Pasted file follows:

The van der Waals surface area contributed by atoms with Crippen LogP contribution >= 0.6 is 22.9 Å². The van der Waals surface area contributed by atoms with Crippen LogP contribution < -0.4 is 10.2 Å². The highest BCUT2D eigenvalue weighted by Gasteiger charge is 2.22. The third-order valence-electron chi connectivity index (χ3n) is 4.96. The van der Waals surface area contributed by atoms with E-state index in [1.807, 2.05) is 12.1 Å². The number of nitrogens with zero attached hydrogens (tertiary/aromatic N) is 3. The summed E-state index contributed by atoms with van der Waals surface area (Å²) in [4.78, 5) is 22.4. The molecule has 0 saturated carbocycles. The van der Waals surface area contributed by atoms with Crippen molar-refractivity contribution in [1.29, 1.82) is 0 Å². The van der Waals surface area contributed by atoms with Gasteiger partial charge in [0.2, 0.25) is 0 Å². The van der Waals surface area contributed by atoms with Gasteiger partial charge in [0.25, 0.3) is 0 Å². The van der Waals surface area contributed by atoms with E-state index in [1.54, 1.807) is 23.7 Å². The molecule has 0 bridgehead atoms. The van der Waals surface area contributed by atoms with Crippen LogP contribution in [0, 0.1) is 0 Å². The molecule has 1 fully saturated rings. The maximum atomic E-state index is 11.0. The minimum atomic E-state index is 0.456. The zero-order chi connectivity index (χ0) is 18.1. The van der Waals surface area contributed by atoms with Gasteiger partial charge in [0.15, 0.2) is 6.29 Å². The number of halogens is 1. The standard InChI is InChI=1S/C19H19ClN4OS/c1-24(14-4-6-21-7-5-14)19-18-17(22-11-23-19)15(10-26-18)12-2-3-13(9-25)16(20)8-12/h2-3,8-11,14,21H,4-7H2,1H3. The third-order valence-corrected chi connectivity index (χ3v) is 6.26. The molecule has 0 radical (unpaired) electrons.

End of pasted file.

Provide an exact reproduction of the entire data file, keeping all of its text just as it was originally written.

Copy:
The van der Waals surface area contributed by atoms with Crippen LogP contribution >= 0.6 is 22.9 Å². The van der Waals surface area contributed by atoms with Crippen LogP contribution < -0.4 is 10.2 Å². The highest BCUT2D eigenvalue weighted by Gasteiger charge is 2.22. The third-order valence-electron chi connectivity index (χ3n) is 4.96. The van der Waals surface area contributed by atoms with E-state index in [1.807, 2.05) is 12.1 Å². The number of nitrogens with zero attached hydrogens (tertiary/aromatic N) is 3. The summed E-state index contributed by atoms with van der Waals surface area (Å²) in [4.78, 5) is 22.4. The molecule has 0 saturated carbocycles. The van der Waals surface area contributed by atoms with Crippen molar-refractivity contribution in [1.29, 1.82) is 0 Å². The van der Waals surface area contributed by atoms with Gasteiger partial charge in [0.2, 0.25) is 0 Å². The van der Waals surface area contributed by atoms with Gasteiger partial charge in [0.25, 0.3) is 0 Å². The van der Waals surface area contributed by atoms with E-state index in [1.54, 1.807) is 23.7 Å². The molecule has 0 bridgehead atoms. The van der Waals surface area contributed by atoms with Crippen LogP contribution in [0, 0.1) is 0 Å². The molecule has 1 fully saturated rings. The maximum atomic E-state index is 11.0. The minimum atomic E-state index is 0.456. The zero-order chi connectivity index (χ0) is 18.1. The van der Waals surface area contributed by atoms with Gasteiger partial charge in [0.15, 0.2) is 6.29 Å². The number of halogens is 1. The standard InChI is InChI=1S/C19H19ClN4OS/c1-24(14-4-6-21-7-5-14)19-18-17(22-11-23-19)15(10-26-18)12-2-3-13(9-25)16(20)8-12/h2-3,8-11,14,21H,4-7H2,1H3. The third-order valence-corrected chi connectivity index (χ3v) is 6.26. The molecule has 0 radical (unpaired) electrons.